Thursday, February 4, 2010

Stick length and rolling the wrists

I just watched this video while muching on some lunch. Putting aside the fact that the video looks ancient, I have two questions for the faithful readers of Puck Boy -- all of whom I assume know much more about hockey than I do:

1. Is it really true the stick should not come over the chin? I've been told that it shouldn't come over the nose and my stick is cut that way. There are often times, particularly when I'm shooting, that the stick feels a little on the long side.

2. Is the coach in the video correct about the straight elbow being the key to rolling the wrists? I was just out in the driveway earlier -- taking a "break" from work, you know -- slapping the puck around and as usual noticed that my wrists are very stiff. I have long assumed that's a bad thing, but have had difficulty making an ajustment.

Please feel free to comment. Puck Boy's ego is still reeling from his rather poor performance during last night's scrimmage, so it's time to look forward and get better. Like now.

--Steve Hymon


  1. In general I think the stick should come up to your chin. As you observed, the video is pretty old skool--dare I say dated. Sticks now come with options to adjust curve, lie, etc. There is some truth to the bit about rotating the wrists though.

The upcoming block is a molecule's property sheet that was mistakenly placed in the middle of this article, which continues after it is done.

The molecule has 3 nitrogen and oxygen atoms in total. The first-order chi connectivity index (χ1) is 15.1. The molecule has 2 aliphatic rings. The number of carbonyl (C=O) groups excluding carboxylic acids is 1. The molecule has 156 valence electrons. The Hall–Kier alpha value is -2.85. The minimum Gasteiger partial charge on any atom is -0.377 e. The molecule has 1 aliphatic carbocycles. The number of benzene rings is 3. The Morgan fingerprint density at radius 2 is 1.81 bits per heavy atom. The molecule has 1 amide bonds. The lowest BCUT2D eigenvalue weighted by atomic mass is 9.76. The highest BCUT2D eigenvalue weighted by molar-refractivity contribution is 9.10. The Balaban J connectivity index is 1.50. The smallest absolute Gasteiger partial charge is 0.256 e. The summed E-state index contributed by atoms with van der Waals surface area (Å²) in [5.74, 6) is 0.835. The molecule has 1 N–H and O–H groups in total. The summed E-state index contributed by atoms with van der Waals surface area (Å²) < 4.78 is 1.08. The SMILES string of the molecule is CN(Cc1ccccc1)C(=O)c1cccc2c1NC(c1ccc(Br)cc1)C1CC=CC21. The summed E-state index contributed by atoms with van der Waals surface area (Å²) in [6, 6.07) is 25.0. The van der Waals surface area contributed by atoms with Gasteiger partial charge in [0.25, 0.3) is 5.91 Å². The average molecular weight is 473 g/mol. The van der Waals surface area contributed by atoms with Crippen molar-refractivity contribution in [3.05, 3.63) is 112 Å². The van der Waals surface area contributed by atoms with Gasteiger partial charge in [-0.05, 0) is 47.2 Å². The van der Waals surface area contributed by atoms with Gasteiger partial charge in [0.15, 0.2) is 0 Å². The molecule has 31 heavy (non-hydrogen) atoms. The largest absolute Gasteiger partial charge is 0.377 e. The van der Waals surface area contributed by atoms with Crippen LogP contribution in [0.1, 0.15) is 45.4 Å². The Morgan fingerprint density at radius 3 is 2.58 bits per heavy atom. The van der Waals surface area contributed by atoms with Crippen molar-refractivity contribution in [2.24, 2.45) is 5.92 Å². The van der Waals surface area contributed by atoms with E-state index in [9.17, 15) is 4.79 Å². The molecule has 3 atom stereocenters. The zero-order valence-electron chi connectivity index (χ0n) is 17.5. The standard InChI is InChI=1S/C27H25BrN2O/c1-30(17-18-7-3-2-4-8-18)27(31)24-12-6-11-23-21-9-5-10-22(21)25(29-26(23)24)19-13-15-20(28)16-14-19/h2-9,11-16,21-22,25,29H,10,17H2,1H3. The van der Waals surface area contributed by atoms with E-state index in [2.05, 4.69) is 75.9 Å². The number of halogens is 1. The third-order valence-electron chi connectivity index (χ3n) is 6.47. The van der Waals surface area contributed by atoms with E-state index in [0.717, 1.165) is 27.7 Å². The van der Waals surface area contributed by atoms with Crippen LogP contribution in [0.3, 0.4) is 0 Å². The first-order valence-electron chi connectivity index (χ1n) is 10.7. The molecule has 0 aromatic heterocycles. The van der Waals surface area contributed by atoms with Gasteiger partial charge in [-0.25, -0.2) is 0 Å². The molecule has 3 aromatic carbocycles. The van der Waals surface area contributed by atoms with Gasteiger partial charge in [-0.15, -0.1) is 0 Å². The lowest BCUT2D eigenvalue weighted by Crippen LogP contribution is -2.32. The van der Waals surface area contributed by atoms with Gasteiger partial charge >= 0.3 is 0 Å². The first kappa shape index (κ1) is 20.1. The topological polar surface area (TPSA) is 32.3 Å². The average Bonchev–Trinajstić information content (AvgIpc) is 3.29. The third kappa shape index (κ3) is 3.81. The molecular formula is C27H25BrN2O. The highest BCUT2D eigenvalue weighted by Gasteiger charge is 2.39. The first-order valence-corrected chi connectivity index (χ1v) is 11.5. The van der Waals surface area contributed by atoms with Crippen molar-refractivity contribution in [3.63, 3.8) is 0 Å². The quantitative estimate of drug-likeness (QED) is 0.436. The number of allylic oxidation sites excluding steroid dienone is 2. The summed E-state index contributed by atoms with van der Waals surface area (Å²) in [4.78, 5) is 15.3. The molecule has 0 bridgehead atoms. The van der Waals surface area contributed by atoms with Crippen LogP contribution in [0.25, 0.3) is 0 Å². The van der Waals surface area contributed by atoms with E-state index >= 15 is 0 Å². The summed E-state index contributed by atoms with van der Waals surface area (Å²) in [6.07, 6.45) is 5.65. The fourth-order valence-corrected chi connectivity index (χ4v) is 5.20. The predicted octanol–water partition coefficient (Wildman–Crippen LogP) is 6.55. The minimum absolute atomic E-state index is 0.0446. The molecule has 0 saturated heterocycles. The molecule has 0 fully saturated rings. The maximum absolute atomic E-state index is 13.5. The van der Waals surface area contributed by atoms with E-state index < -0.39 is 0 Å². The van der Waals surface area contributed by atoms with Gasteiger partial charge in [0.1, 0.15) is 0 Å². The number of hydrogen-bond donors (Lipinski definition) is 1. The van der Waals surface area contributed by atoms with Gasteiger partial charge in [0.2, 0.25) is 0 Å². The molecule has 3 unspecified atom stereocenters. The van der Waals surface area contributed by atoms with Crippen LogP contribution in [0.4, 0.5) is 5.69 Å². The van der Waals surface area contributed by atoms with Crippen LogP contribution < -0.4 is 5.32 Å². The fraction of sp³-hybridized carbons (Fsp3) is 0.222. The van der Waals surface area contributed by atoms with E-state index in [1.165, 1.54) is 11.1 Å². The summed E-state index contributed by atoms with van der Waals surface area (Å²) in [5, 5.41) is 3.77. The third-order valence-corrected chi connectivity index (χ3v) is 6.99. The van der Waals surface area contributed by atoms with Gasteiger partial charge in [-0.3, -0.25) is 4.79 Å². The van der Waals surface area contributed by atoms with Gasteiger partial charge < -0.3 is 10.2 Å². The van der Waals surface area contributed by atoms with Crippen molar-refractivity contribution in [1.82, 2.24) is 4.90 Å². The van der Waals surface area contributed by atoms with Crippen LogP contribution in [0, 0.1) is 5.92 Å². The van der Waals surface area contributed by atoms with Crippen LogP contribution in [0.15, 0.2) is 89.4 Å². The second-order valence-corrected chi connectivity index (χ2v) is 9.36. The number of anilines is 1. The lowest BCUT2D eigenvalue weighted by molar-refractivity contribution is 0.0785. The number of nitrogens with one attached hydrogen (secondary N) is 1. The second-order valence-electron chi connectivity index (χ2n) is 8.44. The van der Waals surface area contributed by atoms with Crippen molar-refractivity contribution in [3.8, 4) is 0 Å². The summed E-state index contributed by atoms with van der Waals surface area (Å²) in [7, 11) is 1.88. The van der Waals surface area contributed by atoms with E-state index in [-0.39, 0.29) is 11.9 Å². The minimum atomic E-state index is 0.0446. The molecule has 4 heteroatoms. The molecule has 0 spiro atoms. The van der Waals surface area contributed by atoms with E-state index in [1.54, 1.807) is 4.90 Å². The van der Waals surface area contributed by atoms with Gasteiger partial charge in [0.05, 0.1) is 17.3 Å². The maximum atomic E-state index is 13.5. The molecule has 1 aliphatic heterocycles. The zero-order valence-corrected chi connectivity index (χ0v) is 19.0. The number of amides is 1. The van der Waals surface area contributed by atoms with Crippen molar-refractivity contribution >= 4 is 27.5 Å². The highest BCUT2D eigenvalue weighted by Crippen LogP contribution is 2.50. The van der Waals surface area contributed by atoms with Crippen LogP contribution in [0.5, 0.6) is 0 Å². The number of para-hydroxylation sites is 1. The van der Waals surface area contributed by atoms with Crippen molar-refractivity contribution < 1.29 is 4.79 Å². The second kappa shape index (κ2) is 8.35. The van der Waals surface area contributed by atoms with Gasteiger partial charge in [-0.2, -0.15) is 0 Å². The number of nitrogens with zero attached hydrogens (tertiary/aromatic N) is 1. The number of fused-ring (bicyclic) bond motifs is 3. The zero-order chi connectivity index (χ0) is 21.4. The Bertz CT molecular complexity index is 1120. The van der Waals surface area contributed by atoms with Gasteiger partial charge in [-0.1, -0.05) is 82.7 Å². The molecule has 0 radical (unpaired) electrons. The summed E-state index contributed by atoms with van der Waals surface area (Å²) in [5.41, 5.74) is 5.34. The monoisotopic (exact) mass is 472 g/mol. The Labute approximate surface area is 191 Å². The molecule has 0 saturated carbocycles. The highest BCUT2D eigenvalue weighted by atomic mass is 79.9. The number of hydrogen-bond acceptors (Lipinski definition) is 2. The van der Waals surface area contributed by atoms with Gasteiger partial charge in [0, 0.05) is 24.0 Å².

If you think your stick is too long you can always cut it, but keep in mind this will change the flex.

  2. There's no one correct length for a players stick. It's simply personal preference. For instance, Ilya Kolvalchuk uses a very long stick, as does Ryan Getzlaf. Both have great puck control and killer shots. But Ryan Smyth of the Kings, a tall player, has a very short stick. He too has great puck control and a decent shot. The length of the stick is simply the result of each player's preference and style of play. Kolvalchuk and Getzlaf shoot on net from the faceoff dots usually. Smyth battles in the corners and down around the net. His shorter stick allows him to control the puck in tight places. If your stick feels long when you shoot then cut it. Don't worry about any one right way.